Middle Grades Teachers' Use of Motivational Practices to Support Their Visions and Identities as Middle Grades Educators
Middle Grades Research Journal
This qualitative case study explored 4 middle grades teachers' naïve theories of motivation, and the links between these theories and their thoughts and actions related to motivation. Their naïve theories of motivation stemmed from their overall visions for teaching, and their strong identities as middle grades educators. These naïve theories also informed motivational practices enacted in their classrooms. Data included interviews and observations over an extended time period. Each teacher demonstrated a unique teaching style and drew on different practices and techniques to support student motivation. Each teacher revealed a naïve theory of motivation focused on supporting students' success. Teachers also scaffolded success for students by supporting student belonging through such means as understanding individual students, relating academic tasks to their interests, and structuring class to support self-worth and self-efficacy. Teachers also noted their own sense of belonging in middle grades, a level which resonated with their identities as middle school teachers. They connected their naïve theories of motivation to their overall visions for teaching at this level.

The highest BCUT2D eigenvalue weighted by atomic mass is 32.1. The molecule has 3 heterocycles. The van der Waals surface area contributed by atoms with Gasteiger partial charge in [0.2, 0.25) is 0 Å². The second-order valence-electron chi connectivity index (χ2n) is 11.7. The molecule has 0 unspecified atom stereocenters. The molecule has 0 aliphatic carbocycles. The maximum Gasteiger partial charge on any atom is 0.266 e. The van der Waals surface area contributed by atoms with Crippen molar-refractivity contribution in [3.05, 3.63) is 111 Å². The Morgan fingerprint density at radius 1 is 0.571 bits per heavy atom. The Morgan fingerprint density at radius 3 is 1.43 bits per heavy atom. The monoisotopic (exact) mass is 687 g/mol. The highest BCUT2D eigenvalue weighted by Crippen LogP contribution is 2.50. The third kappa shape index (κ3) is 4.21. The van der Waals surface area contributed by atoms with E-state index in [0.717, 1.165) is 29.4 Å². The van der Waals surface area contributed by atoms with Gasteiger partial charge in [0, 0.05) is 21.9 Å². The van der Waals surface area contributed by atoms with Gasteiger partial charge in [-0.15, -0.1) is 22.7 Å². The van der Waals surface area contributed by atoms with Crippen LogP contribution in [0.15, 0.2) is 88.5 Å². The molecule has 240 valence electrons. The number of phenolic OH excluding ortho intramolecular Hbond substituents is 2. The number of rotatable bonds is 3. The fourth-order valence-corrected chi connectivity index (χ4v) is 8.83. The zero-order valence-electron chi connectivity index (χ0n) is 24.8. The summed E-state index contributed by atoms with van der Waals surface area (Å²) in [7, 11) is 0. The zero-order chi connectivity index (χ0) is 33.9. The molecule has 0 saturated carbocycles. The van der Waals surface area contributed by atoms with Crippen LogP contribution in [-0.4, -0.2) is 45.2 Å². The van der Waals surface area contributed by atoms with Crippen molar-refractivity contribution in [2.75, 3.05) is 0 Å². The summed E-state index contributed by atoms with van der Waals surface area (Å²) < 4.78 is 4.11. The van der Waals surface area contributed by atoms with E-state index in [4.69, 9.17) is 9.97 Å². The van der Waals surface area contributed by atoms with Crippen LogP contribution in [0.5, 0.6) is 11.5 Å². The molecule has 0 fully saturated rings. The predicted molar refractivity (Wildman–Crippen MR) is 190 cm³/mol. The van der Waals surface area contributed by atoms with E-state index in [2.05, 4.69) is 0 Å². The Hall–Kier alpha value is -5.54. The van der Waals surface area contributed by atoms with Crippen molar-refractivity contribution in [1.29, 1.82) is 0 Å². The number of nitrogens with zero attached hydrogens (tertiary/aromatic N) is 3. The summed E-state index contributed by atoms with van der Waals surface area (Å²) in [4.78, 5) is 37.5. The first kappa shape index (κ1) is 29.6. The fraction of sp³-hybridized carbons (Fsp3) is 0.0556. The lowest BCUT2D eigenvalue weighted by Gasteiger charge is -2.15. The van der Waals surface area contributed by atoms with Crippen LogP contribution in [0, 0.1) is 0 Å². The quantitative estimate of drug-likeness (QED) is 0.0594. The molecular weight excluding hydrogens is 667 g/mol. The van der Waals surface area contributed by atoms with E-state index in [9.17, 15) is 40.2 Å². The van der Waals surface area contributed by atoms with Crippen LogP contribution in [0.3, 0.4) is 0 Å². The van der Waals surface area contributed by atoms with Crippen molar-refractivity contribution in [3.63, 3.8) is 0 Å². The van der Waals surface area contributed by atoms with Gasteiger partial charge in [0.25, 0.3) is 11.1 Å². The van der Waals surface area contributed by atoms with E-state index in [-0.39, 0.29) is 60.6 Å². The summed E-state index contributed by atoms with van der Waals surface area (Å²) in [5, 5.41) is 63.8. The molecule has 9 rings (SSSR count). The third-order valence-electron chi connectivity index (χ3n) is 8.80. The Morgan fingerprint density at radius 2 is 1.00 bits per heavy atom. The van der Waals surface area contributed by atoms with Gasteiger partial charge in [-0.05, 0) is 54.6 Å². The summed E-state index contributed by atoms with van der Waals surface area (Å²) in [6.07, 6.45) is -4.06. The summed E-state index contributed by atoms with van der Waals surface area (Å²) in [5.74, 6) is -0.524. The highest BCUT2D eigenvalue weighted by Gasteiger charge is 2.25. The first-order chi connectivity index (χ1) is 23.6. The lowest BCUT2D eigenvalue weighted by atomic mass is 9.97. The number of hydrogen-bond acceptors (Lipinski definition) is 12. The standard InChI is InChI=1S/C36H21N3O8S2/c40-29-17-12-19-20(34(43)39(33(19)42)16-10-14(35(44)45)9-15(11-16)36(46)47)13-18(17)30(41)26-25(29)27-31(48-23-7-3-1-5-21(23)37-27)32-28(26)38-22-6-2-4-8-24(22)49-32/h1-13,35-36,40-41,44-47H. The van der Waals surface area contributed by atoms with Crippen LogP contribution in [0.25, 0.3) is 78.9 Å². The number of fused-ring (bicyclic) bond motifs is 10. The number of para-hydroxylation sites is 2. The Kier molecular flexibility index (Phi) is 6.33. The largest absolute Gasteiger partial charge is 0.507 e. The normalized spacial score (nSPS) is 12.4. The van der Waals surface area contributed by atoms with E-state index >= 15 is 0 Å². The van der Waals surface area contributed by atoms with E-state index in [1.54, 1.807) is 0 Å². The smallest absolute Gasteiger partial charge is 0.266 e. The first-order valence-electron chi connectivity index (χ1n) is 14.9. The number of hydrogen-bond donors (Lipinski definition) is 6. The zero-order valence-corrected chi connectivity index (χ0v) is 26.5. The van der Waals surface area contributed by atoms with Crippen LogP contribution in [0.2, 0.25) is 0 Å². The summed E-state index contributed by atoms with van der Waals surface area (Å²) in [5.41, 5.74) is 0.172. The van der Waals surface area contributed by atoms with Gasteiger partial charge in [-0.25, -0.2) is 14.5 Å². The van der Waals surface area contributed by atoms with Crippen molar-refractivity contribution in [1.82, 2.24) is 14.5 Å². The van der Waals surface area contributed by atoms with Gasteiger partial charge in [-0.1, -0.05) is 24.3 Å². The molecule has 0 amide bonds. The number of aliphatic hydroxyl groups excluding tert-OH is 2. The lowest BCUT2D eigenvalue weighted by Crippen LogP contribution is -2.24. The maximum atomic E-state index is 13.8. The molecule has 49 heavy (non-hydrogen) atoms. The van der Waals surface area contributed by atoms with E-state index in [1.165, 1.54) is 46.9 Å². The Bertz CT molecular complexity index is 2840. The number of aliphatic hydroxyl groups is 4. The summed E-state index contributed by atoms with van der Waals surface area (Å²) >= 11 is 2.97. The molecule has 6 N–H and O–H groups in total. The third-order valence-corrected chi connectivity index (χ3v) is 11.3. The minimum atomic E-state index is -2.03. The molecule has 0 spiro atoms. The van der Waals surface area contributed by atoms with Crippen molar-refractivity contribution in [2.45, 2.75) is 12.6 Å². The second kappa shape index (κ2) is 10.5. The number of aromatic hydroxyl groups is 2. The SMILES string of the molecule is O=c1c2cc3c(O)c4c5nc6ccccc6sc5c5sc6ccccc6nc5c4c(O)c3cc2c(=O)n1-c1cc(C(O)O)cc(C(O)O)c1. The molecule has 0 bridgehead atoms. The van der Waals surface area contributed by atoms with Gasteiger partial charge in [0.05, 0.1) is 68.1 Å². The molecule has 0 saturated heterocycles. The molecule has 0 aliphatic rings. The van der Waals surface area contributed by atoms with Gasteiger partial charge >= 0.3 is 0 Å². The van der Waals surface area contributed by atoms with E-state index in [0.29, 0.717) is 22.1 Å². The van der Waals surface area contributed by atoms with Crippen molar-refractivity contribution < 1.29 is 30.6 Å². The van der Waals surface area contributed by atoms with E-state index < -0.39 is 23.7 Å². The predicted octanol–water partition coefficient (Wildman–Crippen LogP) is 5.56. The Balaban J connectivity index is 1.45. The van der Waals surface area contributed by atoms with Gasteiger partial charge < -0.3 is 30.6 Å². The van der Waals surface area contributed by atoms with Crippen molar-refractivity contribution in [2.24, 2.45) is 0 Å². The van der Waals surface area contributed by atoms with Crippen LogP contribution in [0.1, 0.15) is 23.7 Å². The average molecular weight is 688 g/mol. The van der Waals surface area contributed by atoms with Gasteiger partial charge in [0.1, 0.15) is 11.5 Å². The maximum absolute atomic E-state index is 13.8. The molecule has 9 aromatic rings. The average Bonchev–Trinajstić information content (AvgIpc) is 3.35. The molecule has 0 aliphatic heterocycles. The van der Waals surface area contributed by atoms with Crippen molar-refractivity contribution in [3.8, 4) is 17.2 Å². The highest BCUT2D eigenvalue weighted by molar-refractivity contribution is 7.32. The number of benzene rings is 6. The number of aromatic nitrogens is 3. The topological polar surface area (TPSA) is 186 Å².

Wall, Amanda, Samuel D. Miller.
"Middle Grades Teachers' Use of Motivational Practices to Support Their Visions and Identities as Middle Grades Educators."
Middle Grades Research Journal, 10 (3): 61-76.